You are a gastroenterologist on the staff of a large community hospital in which there is considerable pressure on the endoscopy service to provide more colonoscopy screening to reduce colorectal cancer mortality, but no funds are available to increase endoscopy facilities. Approximately 50% of the workload is devoted to upper gastrointestinal tract endoscopy for patients with dyspepsia. One possibility is to reduce upper gastrointestinal tract endoscopy demand by providing a Helicobacter pylori test-and-treat service as the preferential management strategy for patients younger than 55 years with dyspepsia without alarm symptoms. This strategy involves giving patients a noninvasive test for H pylori (eg, a serologic test or urea breath test), treating patients with positive results with antibiotic therapy, and reassuring patients with negative results that they are unlikely to have peptic ulcer disease.
You are hesitant to recommend the new approach. Some physicians believe that prompt endoscopy for all helps select the most effective treatment. Moreover, the H pylori test-and-treat strategy will save no resources if patients all undergo endoscopy anyway. Before providing your advice, you decide to seek a formal economic analysis of the H pylori test-and-treat approach compared with prompt endoscopy.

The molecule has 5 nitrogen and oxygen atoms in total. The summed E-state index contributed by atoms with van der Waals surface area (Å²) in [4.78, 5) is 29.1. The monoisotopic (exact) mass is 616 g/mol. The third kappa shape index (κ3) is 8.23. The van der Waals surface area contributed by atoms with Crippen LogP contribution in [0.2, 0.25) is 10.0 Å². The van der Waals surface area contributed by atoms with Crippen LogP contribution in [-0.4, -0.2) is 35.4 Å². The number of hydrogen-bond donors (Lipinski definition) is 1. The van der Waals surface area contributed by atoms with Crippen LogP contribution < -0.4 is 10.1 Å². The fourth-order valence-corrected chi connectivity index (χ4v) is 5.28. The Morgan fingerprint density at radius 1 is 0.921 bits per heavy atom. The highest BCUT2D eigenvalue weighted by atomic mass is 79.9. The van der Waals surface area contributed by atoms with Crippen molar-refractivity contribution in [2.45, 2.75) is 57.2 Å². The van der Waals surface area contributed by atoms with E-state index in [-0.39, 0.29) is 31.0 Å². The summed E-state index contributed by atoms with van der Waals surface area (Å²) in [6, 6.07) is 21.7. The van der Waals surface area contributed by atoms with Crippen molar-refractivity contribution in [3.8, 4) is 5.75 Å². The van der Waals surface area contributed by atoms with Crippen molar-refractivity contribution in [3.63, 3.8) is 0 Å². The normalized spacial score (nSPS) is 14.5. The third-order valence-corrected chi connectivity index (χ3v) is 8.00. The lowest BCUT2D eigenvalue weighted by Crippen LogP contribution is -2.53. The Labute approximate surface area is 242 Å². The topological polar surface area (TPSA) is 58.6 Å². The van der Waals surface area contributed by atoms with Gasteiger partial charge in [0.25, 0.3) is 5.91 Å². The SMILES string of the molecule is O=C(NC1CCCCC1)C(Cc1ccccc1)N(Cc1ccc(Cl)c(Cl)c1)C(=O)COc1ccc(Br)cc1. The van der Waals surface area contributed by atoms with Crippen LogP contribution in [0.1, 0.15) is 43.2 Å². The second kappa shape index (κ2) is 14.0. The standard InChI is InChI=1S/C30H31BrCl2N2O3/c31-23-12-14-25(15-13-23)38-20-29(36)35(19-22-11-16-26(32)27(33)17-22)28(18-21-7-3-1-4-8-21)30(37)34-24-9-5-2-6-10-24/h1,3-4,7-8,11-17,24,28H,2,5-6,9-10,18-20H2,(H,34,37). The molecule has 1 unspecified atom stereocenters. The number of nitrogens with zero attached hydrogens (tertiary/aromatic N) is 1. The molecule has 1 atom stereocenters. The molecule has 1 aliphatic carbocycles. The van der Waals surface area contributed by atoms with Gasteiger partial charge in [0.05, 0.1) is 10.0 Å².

Having recently attended a short workshop on economic evaluation, you are aware that a good source of information is the UK National Health Service Economic Evaluation Database (NHS EED). This database contains structured abstracts of full economic evaluations, plus references to methodology articles and cost studies, and is available through the advanced search Cochrane Library by selecting “Economic Evaluations” as a search limit (http://onlinelibrary.wiley.com/cochranelibrary/search). Your hospital does not subscribe to the database, but you have free access through the website of the Centre for Reviews and Dissemination of the University of York (http://www.crd.york.ac.uk/crdweb).
You first select the box next to “NHS EED,” then select the drop-down option “Any field” and enter the following 3 search terms: “dyspepsia AND endoscopy AND helicobacter.” Note that the interface allows you to enter each term separately and link them with different operators, such as “AND,” “OR,” or “NOT,” to form more complex searches (see Chapter 5, Finding Current Best Evidence). This search generates 56 results in the NHS EED database. You scan the results and find that the structured abstract of the 16th citation on the list is an article by Ford et al,1 which reports that the economic analysis is based on a meta-analysis of 5 randomized clinical trials (RCTs), including 1924 patients, comparing the test-and-treat approach with prompt endoscopy. This strikes you as the highest quality evidence you are likely to find, and you retrieve the article.
Clinicians not only make decisions about the care of individual patients but also help establish clinical policy. Some clinicians also help to set health policy at a broader level (addressing questions such as whether more ...